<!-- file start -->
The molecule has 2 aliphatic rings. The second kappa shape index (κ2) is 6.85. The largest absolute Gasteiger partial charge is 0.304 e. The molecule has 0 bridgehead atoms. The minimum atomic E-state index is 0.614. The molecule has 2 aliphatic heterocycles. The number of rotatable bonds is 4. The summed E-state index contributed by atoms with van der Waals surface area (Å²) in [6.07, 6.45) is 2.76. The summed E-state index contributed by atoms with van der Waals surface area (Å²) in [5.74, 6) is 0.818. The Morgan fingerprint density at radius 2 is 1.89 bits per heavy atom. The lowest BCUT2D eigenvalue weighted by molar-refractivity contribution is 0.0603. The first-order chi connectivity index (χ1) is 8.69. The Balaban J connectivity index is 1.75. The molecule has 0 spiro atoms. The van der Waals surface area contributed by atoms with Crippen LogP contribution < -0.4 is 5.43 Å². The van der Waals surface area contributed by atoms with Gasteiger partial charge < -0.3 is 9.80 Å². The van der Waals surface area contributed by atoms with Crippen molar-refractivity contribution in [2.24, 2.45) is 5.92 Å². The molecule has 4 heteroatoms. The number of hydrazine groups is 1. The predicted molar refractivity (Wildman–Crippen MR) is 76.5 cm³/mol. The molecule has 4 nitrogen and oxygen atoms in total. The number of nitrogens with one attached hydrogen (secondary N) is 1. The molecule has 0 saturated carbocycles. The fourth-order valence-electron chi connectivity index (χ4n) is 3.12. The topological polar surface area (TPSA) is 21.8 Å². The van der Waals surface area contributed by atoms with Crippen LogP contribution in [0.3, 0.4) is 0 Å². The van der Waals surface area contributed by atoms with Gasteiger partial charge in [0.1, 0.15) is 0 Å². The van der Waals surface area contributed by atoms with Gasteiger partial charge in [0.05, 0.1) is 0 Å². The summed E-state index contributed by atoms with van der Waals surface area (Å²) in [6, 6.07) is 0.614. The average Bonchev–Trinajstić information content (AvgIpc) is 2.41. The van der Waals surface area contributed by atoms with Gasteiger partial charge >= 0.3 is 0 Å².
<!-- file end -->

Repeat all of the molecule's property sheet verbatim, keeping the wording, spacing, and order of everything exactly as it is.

The molecule has 2 aliphatic rings. The second kappa shape index (κ2) is 6.85. The largest absolute Gasteiger partial charge is 0.304 e. The molecule has 0 bridgehead atoms. The minimum atomic E-state index is 0.614. The molecule has 2 aliphatic heterocycles. The number of rotatable bonds is 4. The summed E-state index contributed by atoms with van der Waals surface area (Å²) in [6.07, 6.45) is 2.76. The summed E-state index contributed by atoms with van der Waals surface area (Å²) in [5.74, 6) is 0.818. The Morgan fingerprint density at radius 2 is 1.89 bits per heavy atom. The lowest BCUT2D eigenvalue weighted by molar-refractivity contribution is 0.0603. The first-order chi connectivity index (χ1) is 8.69. The Balaban J connectivity index is 1.75. The molecule has 0 spiro atoms. The van der Waals surface area contributed by atoms with Crippen LogP contribution < -0.4 is 5.43 Å². The van der Waals surface area contributed by atoms with Gasteiger partial charge < -0.3 is 9.80 Å². The van der Waals surface area contributed by atoms with Crippen molar-refractivity contribution in [2.24, 2.45) is 5.92 Å². The molecule has 4 heteroatoms. The number of hydrazine groups is 1. The predicted molar refractivity (Wildman–Crippen MR) is 76.5 cm³/mol. The molecule has 4 nitrogen and oxygen atoms in total. The number of nitrogens with one attached hydrogen (secondary N) is 1. The molecule has 0 saturated carbocycles. The fourth-order valence-electron chi connectivity index (χ4n) is 3.12. The topological polar surface area (TPSA) is 21.8 Å². The van der Waals surface area contributed by atoms with Crippen LogP contribution in [0.3, 0.4) is 0 Å². The van der Waals surface area contributed by atoms with Gasteiger partial charge in [0.1, 0.15) is 0 Å². The van der Waals surface area contributed by atoms with Gasteiger partial charge in [0.05, 0.1) is 0 Å². The summed E-state index contributed by atoms with van der Waals surface area (Å²) in [6, 6.07) is 0.614. The average Bonchev–Trinajstić information content (AvgIpc) is 2.41. The van der Waals surface area contributed by atoms with Gasteiger partial charge >= 0.3 is 0 Å².